Venus Hurd Johnson is running for the District 97 school board so that the more marginalized and less vocal stakeholders in Oak Park can have more representation at the board table, the candidate said in a recent interview. 

“One of the big pushes we have with equity is making sure all voices are heard,” Johnson said. “We as a village have a lot of town halls and meetings. I think we get a lot of voices and that’s really important, but the loudest voices know where to go and what to say. What about the voices who don’t come to us or are intimidated to come to us? As a board member, I want to seek out those voices and get that understanding.”

Johnson, 52, said she believes the skills she’s honed during her 20-year career in sales are particularly translatable to the function of school board member. Currently, she said, she’s in healthcare sales. 

“I want to make sure we’re hearing all the voices, so we have a full scope of what’s going on in our district,” she said. “I think that’s where my strong communication skills come into play and my ability to connect with people and to get them talking.” 

Johnson, who has a seventh-grader in D97, said she’s been volunteering in the Oak Park school community since her oldest son, who is now a freshman in high school, was in kindergarten. She has served as co-president of D97’s Diversity Council (DivCo) and co-president of D97’s PTO Council. 

Johnson said if she’s elected to the board, she’ll look to have a role in hiring a superintendent who “not only is an equity advocate, but an equity expert and who can execute and has executed equity tactics and strategies with results in a previous school district.”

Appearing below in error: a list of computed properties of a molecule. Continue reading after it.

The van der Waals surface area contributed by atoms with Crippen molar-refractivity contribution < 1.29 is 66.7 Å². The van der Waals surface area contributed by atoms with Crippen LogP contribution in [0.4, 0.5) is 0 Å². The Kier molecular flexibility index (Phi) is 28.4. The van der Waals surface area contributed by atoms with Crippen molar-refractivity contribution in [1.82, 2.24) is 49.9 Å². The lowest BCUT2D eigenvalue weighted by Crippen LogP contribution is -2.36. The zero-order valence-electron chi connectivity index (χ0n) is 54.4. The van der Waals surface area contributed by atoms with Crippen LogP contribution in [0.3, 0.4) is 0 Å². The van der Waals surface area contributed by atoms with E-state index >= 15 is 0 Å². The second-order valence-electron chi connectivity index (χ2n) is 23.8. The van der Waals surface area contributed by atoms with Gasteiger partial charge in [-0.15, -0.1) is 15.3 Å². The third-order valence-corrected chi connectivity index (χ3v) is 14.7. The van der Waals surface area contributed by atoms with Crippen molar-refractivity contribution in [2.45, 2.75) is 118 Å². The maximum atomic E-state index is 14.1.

But Johnson said she’d also look for someone who is a “really good community” builder  and who can unite Oak Park’s very vocal, yet disparate stakeholders. 

“Our stakeholders need a lot of attention and a lot of information,” she said. “We need someone who can handle that in a dynamic way. The district puts out a lot of information already, but there is also a lot of misinformation and the more the board and the superintendent are out there in the community, the less likely that misinformation has the opportunity to germinate.” 

Johnson said she believes the district is “heading in the right direction” as it relates to juggling hybrid learning and remote learning during the pandemic, but she would like to see strategies put in place to transition the district to a post-pandemic normal. 

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One way to manage that transition is to provide parents and students with a roadmap that lays out resources and materials to review over the summer in order to make up for the pandemic year.

“For example, maybe all of the fourth-grade teachers across the district can get together and say this is what we covered in the school year, this is what will be covered in the fifth grade and here are the resources and materials we’re suggesting for you,” Johnson said. “I’m hearing a lot of parents complain about a learning loss […] the roadmaps can allow them to feel like they’re combating learning loss — whether it exists or not. Plus, you have summer learning, so it’s two-fold.” 

Johnson said in order to closely monitor students’ progress, there should be a plan for robust testing “as soon as we get into the school year,” so that the district can know where students are and how they’ve fared since the last school year. 

Johnson, who is one of six people hoping to win one of four open seats on the D97 board, acknowledged that the new board configuration will include a majority of members with little to no board experience. She said, if elected, she plans to lean on the wisdom of previous board members, but she also said the new board majority presents an opportunity to create a new culture of openness and collaboration within the district. 

“But I also think that, with a young board and a new superintendent, there is an opportunity for the district to create its own culture and set its own path,” Johnson said. “Communicating with one another and building relationships with one another will be critical. If you have a strong board with a strong administrative leadership, that then radiates out into the community.”

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